Setrics Tracker

Pages

Acid-Base Homeostasis – outline notes

By at October 11, 2011 | 7:53 am | Print

Acid – Base imbalance will affect all systems inclusing cardiovascular system (heart) and nervous system.

I. Acids and Bases

A. Acids – release H+ (proton donors)
-Strong acids – completely dissociate in water
HCl —-> H+ + Cl-
-Weak acids – do not completely dissociate in water
H2CO3 <—-> H+ + HCO3-

B. Bases – accept H+ (proton acceptors)
– HCO3- (bicarbonate ion) acts as a base because it accepts H+

C. Buffers – resist changes in pH by releasing H+ when solution is challenged by
a base and binds H+ when solution is challenged by an acid

Example:       Carbonic Acid – Bicarbonate buffer system
CO2 + H2O <—-> H2CO3 <—-> H+ + HCO3-

D. pH = -log [H+]  or  pH = log 1 / [H+]
– increase [H+] —–increase acidity —- decrease pH
– increase PCO2 —decrease pH
– increase HCO3- — increase pH

E. pH scale
– ranges 0 to 14
– pH = 7 is neutral
– >7 is basic
– <7 is acidic

II. Physiological Abnormalities of Acid-Base Balance
-Normal pH range = 7.35 – 7.45
Acidosis – pH < 7.35
Alkalosis – pH > 7.45
-absolute limits –
-low of 7.0 (depresses CNS; coma and death)
-high of 7.8 (overexites CNS; muscle tetany, extreme nervousness,
convulsions, respiratory arrest)

III. Classes of Acidosis and Alkalosis

A. Respiratory – pH imbalance due to failure of respiratory system to
perform its normal pH balancing role.
*Normal range — Pco2 = 35 – 45 mm Hg

B. Metabolic – pH imbalance due to all abnormalities of acid-base
imbalance except those caused by CO2 in blood.(Kidneys / Renal)
*Normal range — HCO3- = 22 – 26 mEq/L

Four Major Classes

1. Respiratory acidosis
-Possible causes
-anything impairing gas exchange or lung ventilation (emphysema,
cystic fibrosis)
-depress respiratory center (overdose of barbiturate)
-shallow breathing
-pH < 7.35
-PCO2 > 45 mm Hg

2. Respiratory alkalosis
-Possible causes
-hyperventilation in asthma, pneumonia, anxiety
-pH > 7.45
-PCO2 < 35 mm Hg

3. Metabolic acidosis
-Possible causes
-severe diarrhea – loss of bicarbonates
-renal disease – failure of kidneys to rid body of metabolic acids
-diabetes mellitus – ketoacidosis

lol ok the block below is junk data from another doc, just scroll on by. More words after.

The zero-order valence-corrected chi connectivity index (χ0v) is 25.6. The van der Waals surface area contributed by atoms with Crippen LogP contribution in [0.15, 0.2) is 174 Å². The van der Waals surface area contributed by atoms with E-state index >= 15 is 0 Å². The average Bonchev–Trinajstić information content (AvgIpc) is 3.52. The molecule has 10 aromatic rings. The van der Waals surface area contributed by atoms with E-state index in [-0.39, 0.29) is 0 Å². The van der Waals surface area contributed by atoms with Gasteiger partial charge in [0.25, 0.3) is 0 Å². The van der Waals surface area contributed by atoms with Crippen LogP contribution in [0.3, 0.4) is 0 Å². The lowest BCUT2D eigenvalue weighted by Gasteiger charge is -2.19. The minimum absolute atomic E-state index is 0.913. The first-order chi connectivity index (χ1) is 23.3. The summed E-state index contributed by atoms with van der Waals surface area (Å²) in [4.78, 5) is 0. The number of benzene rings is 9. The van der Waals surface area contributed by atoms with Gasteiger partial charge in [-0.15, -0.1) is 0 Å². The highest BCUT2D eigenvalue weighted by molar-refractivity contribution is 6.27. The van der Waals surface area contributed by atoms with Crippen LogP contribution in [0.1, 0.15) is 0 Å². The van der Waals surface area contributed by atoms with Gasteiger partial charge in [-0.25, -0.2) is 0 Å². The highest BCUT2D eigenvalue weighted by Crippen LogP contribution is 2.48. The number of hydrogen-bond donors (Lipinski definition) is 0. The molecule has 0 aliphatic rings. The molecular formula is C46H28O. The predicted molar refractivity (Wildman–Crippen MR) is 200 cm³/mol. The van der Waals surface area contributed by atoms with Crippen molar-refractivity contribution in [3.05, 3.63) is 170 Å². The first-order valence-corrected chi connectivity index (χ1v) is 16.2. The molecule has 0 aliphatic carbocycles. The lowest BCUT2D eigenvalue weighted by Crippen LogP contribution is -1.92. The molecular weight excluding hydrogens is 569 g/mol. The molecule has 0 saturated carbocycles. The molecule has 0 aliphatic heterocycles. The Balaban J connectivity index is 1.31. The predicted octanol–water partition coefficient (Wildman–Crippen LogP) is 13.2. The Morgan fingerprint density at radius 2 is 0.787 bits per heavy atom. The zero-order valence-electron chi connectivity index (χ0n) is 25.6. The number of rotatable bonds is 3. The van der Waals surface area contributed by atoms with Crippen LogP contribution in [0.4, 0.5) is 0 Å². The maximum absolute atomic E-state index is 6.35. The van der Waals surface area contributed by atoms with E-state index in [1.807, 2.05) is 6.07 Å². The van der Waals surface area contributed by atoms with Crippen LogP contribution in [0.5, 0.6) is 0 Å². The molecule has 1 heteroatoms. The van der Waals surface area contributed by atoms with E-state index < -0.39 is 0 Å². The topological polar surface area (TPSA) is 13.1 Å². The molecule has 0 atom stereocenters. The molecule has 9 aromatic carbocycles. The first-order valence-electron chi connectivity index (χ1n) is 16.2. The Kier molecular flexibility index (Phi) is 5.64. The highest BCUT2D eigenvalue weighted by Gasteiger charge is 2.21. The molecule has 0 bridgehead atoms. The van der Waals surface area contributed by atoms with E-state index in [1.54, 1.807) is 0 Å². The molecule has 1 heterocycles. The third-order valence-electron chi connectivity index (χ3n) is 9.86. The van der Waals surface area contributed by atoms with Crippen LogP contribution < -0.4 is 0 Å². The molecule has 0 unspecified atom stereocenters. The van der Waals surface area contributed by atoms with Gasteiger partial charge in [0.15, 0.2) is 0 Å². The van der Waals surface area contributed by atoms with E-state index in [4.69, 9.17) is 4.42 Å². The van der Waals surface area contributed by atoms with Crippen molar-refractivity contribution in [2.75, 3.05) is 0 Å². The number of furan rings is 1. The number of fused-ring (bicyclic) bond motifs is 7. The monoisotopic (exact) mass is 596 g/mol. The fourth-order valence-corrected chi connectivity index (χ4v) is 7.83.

-starvation – acidic metabolites are formed as body proteins and fat
reserves are used for energy
-excess alcohol ingestion – results in excess acids in blood
-high ECF [K+] – K+ is secreted at kidneys instead of H+
-pH < 7.35
-HCO3- < 22 mEq/L

4. Metabolic alkalosis
-Possible causes
-vomiting – loss of HCl
-diuretics – cause low K+ – stimulates tubule cells of kidneys to
secrete H+
-ingestion excess antacids (NaHCO3 )  –increases HCO3- in ECF
-constipation – prolonged retention of feces results in increased
amounts of HCO3- to be reabsorbed
-pH > 7.45
-HCO3- > 26 mEq/L

 

IV. Respiratory and Renal Compensations
-when one system (respiratory or kidneys) is failing the other will attempt
compensation

V. Rules to determine acidosis/alkalosis, respiratory/metabolic, compensation

A. Note the pH
-greater than 7.45 = alkalosis
-less than 7.35 = acidosis

B. Check the PCO2
-Example
—-If the pH indicates acidosis and
1. the PCO2 is over 45 mm Hg = Respiratory acidosis
2. the PCO2 is below 35 mm Hg = Metabolic acidosis with
respiratory compensation
3. the PCO2 is 35-45 mm Hg = Metabolic acidosis with no
respiratory compensation

C. Check HCO3-
-In the example above (2 and 3), since the respiratory system is not the
cause of the acidosis, the cause must be metabolic; reflecting a decreased HCO3- level (below 22 mEq/L)

 

Physiology outline notes

Related Posts

Trackbacks For This Post

  1. […] electrolytes are electronically charged particles. They conduct electric current, help keep our pH in balance, and are involved with how fluids pass in and out of cells. They help regulate the neuromuscular, […]

One Comment


Post Your Comments